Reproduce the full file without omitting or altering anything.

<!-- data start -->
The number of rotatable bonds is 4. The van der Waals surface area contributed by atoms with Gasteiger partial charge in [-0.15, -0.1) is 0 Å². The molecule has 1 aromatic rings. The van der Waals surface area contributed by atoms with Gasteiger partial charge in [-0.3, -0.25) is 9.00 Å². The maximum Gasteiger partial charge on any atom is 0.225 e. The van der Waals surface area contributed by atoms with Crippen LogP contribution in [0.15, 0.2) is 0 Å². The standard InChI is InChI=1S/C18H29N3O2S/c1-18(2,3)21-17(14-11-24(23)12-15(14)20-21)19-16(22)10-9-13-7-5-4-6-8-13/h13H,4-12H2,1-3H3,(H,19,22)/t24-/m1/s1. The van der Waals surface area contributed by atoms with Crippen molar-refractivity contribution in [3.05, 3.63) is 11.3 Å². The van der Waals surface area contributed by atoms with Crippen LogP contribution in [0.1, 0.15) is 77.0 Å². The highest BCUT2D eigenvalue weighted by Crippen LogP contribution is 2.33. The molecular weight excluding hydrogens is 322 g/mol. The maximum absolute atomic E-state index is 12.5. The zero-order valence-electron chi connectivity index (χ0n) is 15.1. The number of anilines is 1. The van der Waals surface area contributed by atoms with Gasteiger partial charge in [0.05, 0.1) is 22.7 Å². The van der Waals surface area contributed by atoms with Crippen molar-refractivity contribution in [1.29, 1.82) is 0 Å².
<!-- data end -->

The number of rotatable bonds is 4. The van der Waals surface area contributed by atoms with Gasteiger partial charge in [-0.15, -0.1) is 0 Å². The molecule has 1 aromatic rings. The van der Waals surface area contributed by atoms with Gasteiger partial charge in [-0.3, -0.25) is 9.00 Å². The maximum Gasteiger partial charge on any atom is 0.225 e. The van der Waals surface area contributed by atoms with Crippen LogP contribution in [0.15, 0.2) is 0 Å². The standard InChI is InChI=1S/C18H29N3O2S/c1-18(2,3)21-17(14-11-24(23)12-15(14)20-21)19-16(22)10-9-13-7-5-4-6-8-13/h13H,4-12H2,1-3H3,(H,19,22)/t24-/m1/s1. The van der Waals surface area contributed by atoms with Crippen molar-refractivity contribution in [3.05, 3.63) is 11.3 Å². The van der Waals surface area contributed by atoms with Crippen LogP contribution in [0.1, 0.15) is 77.0 Å². The highest BCUT2D eigenvalue weighted by Crippen LogP contribution is 2.33. The molecular weight excluding hydrogens is 322 g/mol. The maximum absolute atomic E-state index is 12.5. The zero-order valence-electron chi connectivity index (χ0n) is 15.1. The number of anilines is 1. The van der Waals surface area contributed by atoms with Gasteiger partial charge in [0.05, 0.1) is 22.7 Å². The van der Waals surface area contributed by atoms with Crippen molar-refractivity contribution in [1.29, 1.82) is 0 Å².